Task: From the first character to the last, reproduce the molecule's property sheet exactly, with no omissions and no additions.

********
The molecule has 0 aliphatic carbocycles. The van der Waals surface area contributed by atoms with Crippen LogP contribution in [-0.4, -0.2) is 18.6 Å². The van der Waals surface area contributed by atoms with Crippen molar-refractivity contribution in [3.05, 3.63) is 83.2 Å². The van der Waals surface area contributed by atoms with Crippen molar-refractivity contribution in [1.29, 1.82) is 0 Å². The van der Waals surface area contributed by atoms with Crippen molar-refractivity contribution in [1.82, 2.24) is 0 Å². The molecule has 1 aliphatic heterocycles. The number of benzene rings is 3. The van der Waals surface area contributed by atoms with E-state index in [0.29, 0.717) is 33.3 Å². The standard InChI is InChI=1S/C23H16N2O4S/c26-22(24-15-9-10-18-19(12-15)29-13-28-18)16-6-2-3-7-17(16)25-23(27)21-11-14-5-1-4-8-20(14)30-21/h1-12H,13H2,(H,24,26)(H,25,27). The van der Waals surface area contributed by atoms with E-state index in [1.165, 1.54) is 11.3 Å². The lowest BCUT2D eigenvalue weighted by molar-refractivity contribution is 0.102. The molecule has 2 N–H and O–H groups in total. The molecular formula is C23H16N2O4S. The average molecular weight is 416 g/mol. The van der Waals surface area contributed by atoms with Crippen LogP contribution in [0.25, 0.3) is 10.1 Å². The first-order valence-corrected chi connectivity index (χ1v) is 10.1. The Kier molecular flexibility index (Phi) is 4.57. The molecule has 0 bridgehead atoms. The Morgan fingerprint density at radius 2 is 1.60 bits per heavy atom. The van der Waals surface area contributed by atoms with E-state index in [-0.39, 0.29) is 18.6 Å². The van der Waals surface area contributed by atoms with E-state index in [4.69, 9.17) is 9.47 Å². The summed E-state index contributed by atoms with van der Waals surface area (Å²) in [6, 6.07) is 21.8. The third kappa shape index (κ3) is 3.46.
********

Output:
The molecule has 0 aliphatic carbocycles. The van der Waals surface area contributed by atoms with Crippen LogP contribution in [-0.4, -0.2) is 18.6 Å². The van der Waals surface area contributed by atoms with Crippen molar-refractivity contribution in [3.05, 3.63) is 83.2 Å². The van der Waals surface area contributed by atoms with Crippen molar-refractivity contribution in [1.29, 1.82) is 0 Å². The van der Waals surface area contributed by atoms with Crippen molar-refractivity contribution in [1.82, 2.24) is 0 Å². The molecule has 1 aliphatic heterocycles. The number of benzene rings is 3. The van der Waals surface area contributed by atoms with E-state index in [0.29, 0.717) is 33.3 Å². The standard InChI is InChI=1S/C23H16N2O4S/c26-22(24-15-9-10-18-19(12-15)29-13-28-18)16-6-2-3-7-17(16)25-23(27)21-11-14-5-1-4-8-20(14)30-21/h1-12H,13H2,(H,24,26)(H,25,27). The van der Waals surface area contributed by atoms with E-state index in [1.165, 1.54) is 11.3 Å². The lowest BCUT2D eigenvalue weighted by molar-refractivity contribution is 0.102. The molecule has 2 N–H and O–H groups in total. The molecular formula is C23H16N2O4S. The average molecular weight is 416 g/mol. The van der Waals surface area contributed by atoms with Crippen LogP contribution in [0.25, 0.3) is 10.1 Å². The first-order valence-corrected chi connectivity index (χ1v) is 10.1. The Kier molecular flexibility index (Phi) is 4.57. The molecule has 0 bridgehead atoms. The Morgan fingerprint density at radius 2 is 1.60 bits per heavy atom. The van der Waals surface area contributed by atoms with E-state index in [-0.39, 0.29) is 18.6 Å². The van der Waals surface area contributed by atoms with E-state index in [4.69, 9.17) is 9.47 Å². The summed E-state index contributed by atoms with van der Waals surface area (Å²) in [6, 6.07) is 21.8. The third kappa shape index (κ3) is 3.46.